Millions of children in England are living vulnerable or high-risk lives, the children’s commissioner will say today.
In a new report, Anne Longfield has brought together information held by a range of government departments, to highlight the scale of vulnerability among English pupils.
The report states: “By ‘vulnerability’, we mean here the additional needs or barriers children face that may make them less likely to live healthy, happy, safe lives, or less likely to have successful transitions to adulthood.”
As Tes reported last week, Ms Longfield has said that she intends to dedicate the remainder of her time as commissioner to identifying and supporting vulnerable children who are falling through the gaps.
Victims of drugs and alcohol
A breakdown of numbers in the report reveals that almost 700,000 children are living in families that have vulnerabilities. This figure includes more than 15,000 children who live with an adult receiving treatment for alcohol addiction, and nearly 12,000 who live with an adult being treated for drug abuse.
There are other ways in which children are rendered vulnerable by their family circumstances: for example, 170,000 pupils are estimated to work as unpaid carers for family members. Many of these children have not been identified or offered support.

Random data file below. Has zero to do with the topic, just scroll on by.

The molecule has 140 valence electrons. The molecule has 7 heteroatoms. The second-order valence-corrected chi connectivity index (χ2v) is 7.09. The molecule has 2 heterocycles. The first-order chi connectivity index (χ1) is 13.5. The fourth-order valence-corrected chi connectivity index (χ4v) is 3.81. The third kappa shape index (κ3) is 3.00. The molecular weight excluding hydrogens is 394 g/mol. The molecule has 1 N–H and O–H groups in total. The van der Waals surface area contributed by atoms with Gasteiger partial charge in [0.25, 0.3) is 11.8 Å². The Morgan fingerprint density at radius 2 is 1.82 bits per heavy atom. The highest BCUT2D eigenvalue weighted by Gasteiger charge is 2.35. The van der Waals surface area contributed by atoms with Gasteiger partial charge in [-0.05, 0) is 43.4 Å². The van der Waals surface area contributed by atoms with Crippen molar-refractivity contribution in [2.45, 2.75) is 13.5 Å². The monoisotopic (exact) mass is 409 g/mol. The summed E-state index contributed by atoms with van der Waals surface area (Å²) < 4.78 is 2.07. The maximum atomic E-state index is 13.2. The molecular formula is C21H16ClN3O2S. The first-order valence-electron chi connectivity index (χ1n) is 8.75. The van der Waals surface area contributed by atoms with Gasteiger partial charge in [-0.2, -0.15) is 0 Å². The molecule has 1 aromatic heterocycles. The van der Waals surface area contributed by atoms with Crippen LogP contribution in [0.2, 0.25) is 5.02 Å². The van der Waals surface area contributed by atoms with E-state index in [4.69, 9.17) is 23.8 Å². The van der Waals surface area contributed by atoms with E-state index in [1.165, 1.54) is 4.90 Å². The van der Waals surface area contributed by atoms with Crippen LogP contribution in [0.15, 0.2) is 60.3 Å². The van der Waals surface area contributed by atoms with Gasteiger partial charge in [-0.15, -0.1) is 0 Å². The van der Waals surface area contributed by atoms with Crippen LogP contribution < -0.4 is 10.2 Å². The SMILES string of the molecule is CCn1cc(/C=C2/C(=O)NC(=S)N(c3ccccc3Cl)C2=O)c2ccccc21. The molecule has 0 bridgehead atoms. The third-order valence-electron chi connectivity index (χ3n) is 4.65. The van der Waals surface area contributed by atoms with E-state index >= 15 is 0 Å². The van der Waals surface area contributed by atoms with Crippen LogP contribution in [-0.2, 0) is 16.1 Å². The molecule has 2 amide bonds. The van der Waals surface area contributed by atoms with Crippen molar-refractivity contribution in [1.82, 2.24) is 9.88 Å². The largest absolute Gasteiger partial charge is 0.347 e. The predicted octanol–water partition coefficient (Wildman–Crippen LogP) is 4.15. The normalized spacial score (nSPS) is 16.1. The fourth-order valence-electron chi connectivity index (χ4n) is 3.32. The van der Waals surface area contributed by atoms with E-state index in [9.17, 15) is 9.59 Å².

More than half a million children – 580,000, which is equivalent to the population of Manchester – are so vulnerable that the state has had to step in and provide care or support. Large numbers – 119,000 – are either homeless or living in unstable housing.
And there are 370,000 children who have been put at risk as a result of their own actions. These include 160,000 pupils who have been temporarily or permanently excluded from school. And an estimated 46,000 children are thought to be members of gangs.
In addition, 800,000 pupils between the ages of 5 and 17 have been diagnosed with mental health disorders, and 200,000 have been judged by their local authority to have experienced trauma or abuse.
Around 1,200 children per year become victims of modern slavery.
'Unidentified and invisible'
The report points out that many of these calculated figures are likely to underestimate the real total. It states: “Identifying all children in each group is challenging. Many of our numbers only capture children who are vulnerable and known to services…
“Behind the confusion are unidentified and invisible children, suffering a variety of harms and risks.”
The children’s commissioner has divided these groups of vulnerable children into 32 categories. The aim is that this will enable her office to track child vulnerability more effectively, and, therefore, address its causes.
“This is only the tip of the iceberg,” Ms Longfield said. “The truth is that nobody knows the exact number of vulnerable children.
“What we do know is that even these numbers are unacceptably high. Our ambition as a nation should be for all our children to live happy and healthy lives. This report shows that millions are not doing so – and that has to change.”